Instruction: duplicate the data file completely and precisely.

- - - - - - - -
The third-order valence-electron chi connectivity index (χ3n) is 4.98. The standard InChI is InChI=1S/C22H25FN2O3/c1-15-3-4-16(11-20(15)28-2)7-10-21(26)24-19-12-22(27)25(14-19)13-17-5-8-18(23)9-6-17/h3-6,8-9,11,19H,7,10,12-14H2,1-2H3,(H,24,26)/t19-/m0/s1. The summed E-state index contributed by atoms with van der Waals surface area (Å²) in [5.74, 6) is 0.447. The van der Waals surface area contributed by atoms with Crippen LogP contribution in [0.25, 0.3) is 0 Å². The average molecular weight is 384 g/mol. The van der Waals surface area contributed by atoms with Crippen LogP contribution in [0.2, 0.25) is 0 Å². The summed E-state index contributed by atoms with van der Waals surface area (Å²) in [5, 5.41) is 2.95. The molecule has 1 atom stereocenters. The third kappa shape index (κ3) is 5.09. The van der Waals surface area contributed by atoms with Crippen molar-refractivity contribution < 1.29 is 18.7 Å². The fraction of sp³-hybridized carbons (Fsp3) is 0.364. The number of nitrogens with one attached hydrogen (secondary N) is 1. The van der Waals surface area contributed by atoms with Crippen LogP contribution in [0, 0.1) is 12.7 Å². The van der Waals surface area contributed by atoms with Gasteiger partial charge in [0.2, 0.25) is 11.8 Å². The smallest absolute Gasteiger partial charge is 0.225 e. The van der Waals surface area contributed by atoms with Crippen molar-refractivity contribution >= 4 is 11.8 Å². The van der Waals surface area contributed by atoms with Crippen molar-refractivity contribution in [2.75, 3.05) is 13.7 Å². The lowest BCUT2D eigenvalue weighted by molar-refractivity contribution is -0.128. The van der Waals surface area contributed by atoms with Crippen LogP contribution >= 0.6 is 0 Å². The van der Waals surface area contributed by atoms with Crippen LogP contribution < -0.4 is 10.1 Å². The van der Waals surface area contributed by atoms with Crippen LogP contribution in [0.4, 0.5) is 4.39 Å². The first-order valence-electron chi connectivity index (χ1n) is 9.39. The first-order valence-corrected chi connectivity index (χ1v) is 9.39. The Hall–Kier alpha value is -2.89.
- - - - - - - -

The third-order valence-electron chi connectivity index (χ3n) is 4.98. The standard InChI is InChI=1S/C22H25FN2O3/c1-15-3-4-16(11-20(15)28-2)7-10-21(26)24-19-12-22(27)25(14-19)13-17-5-8-18(23)9-6-17/h3-6,8-9,11,19H,7,10,12-14H2,1-2H3,(H,24,26)/t19-/m0/s1. The summed E-state index contributed by atoms with van der Waals surface area (Å²) in [5.74, 6) is 0.447. The van der Waals surface area contributed by atoms with Crippen LogP contribution in [0.25, 0.3) is 0 Å². The average molecular weight is 384 g/mol. The van der Waals surface area contributed by atoms with Crippen LogP contribution in [0.2, 0.25) is 0 Å². The summed E-state index contributed by atoms with van der Waals surface area (Å²) in [5, 5.41) is 2.95. The molecule has 1 atom stereocenters. The third kappa shape index (κ3) is 5.09. The van der Waals surface area contributed by atoms with Crippen molar-refractivity contribution < 1.29 is 18.7 Å². The fraction of sp³-hybridized carbons (Fsp3) is 0.364. The number of nitrogens with one attached hydrogen (secondary N) is 1. The van der Waals surface area contributed by atoms with Crippen LogP contribution in [0, 0.1) is 12.7 Å². The van der Waals surface area contributed by atoms with Gasteiger partial charge in [0.2, 0.25) is 11.8 Å². The smallest absolute Gasteiger partial charge is 0.225 e. The van der Waals surface area contributed by atoms with Crippen molar-refractivity contribution >= 4 is 11.8 Å². The van der Waals surface area contributed by atoms with Crippen molar-refractivity contribution in [2.75, 3.05) is 13.7 Å². The lowest BCUT2D eigenvalue weighted by molar-refractivity contribution is -0.128. The van der Waals surface area contributed by atoms with Crippen LogP contribution >= 0.6 is 0 Å². The van der Waals surface area contributed by atoms with Crippen LogP contribution < -0.4 is 10.1 Å². The van der Waals surface area contributed by atoms with Crippen LogP contribution in [0.4, 0.5) is 4.39 Å². The first-order valence-electron chi connectivity index (χ1n) is 9.39. The first-order valence-corrected chi connectivity index (χ1v) is 9.39. The Hall–Kier alpha value is -2.89.